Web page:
Power-sucking advertising in downtown Toronto

Proposed Toronto information pillarThe Toronto Public Space Committee is maybe a little bit radical but extremely effective in drawing attention to abuses of that city’s sidewalks, streets and public squares. Every city should have a group that smart and dedicated about keeping publicly funded spaces in proper public use.

The committee is quoted at Spacing Wire today savaging (PDF) the City of Toronto’s choice of a new supplier of street furniture — benches and bus shelters and so on.

“Under this plan, every square foot of advertising currently on a garbage bin or bench would be transferred to a bus shelter or an ‘information pillar,’ more than doubling the amount of illuminated, eye-level advertising that is perpendicular to the sidewalk and making a mockery of Toronto’s environmental ambitions. Shelters need illumination, but regular shelter lights (such as those used in shelters that don’t have advertising) can be powered with solar energy; when ads need to be illuminated, however, the only option is to hook the shelters up to the grid. With ‘street furniture coordination’ Toronto had the opportunity to not only decrease advertising but also to conserve massive amounts of energy — but instead the City wants to double the power being used solely to light up ads. The new program proposes 4,652 more bus shelters ads’ worth of lighting!”

If true, this is appalling. I don’t object to advertising on public property, within reason, but downtown Toronto is practically a crisis zone for electricity, with the transmission grid jammed to the limit on hot summer days. Two years ago, Ontario’s government-sponsored Independent Electricity System Operator warned (PDF):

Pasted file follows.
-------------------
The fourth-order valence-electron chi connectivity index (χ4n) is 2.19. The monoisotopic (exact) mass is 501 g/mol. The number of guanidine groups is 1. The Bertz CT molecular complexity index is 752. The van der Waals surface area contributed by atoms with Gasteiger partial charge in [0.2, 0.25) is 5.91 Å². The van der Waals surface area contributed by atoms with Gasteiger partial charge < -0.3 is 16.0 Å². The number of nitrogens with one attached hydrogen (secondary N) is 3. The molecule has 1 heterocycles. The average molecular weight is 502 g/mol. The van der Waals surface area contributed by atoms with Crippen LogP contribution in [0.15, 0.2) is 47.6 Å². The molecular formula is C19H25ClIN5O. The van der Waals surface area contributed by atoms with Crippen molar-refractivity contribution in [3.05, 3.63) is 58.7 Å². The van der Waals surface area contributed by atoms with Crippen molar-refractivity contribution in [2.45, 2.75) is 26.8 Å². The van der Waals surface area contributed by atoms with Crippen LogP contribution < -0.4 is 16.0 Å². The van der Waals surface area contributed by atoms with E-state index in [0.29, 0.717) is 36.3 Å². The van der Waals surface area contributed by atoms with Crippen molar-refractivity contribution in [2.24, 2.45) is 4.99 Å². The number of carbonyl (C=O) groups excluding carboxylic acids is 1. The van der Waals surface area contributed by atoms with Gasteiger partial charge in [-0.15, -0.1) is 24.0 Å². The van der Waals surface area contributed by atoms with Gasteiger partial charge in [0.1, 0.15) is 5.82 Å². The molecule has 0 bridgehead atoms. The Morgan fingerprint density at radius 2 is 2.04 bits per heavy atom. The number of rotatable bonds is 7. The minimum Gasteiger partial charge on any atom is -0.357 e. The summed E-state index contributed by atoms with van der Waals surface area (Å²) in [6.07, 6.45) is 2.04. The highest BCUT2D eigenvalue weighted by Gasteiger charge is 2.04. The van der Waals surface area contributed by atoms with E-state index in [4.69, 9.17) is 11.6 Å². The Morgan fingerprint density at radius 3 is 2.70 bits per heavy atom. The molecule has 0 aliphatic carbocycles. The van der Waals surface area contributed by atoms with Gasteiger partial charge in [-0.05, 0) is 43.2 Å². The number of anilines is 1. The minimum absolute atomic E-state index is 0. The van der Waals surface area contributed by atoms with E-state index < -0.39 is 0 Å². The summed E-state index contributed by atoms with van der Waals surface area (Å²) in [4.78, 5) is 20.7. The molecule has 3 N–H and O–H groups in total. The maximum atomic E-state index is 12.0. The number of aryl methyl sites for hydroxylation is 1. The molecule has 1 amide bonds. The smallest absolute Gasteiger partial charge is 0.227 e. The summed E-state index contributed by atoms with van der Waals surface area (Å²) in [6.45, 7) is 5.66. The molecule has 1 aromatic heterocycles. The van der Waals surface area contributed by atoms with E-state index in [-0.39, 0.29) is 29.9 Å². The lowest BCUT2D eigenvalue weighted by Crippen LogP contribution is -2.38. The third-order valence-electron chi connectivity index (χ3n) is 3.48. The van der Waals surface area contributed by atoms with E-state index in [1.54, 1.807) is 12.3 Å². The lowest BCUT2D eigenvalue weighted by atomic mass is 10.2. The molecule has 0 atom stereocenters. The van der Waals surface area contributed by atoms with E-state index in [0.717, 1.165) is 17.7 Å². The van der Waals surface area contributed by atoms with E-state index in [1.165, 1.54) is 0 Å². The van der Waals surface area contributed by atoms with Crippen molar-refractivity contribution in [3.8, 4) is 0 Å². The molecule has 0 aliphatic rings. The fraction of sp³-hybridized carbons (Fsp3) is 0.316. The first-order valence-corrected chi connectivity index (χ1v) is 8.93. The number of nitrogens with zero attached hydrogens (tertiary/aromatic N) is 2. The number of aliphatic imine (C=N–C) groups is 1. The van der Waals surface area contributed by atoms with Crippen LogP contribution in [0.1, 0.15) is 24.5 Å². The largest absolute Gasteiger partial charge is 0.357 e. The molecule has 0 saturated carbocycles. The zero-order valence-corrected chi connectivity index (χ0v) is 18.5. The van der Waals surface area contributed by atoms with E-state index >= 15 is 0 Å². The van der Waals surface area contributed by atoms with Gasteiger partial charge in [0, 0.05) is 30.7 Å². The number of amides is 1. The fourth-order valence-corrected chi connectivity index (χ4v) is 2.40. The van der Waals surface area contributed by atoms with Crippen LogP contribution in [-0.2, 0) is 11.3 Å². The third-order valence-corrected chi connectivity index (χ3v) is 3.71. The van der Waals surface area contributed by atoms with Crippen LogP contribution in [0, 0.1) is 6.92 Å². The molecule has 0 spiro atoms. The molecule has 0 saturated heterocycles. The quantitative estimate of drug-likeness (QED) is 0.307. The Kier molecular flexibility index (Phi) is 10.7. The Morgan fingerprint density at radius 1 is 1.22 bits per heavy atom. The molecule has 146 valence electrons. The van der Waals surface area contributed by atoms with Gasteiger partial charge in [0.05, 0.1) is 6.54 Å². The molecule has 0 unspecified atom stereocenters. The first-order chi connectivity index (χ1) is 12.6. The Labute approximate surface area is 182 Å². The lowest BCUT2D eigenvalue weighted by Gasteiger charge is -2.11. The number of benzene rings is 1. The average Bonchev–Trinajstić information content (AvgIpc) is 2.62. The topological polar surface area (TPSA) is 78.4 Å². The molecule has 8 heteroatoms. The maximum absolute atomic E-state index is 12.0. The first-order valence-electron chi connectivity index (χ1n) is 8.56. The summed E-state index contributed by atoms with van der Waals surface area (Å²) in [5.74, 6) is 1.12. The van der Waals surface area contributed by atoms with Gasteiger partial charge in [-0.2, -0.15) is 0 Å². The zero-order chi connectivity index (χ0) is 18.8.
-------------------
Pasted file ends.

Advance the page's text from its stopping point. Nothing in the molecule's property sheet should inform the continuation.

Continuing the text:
Under fault conditions, the present transmission facilities in Toronto would be barely adequate to supply the load on hot days. Completion of the John-to-Esplanade Link in Fall 2007 will provide some relief. However, it is vitally important that additional generation capacity be located within the downtown area within the next two to three years. In the absence of new generation, as well as demand-side initiatives, it is expected that rotational power outages will be required during peak load periods whenever equipment is unavailable.

In other words, the system can handle the load provided nothing whatsoever goes wrong, but there’s no spare capacity and with population growth, things are getting worse. The city government ought to be extremely careful about even risking aggravating the situation further.

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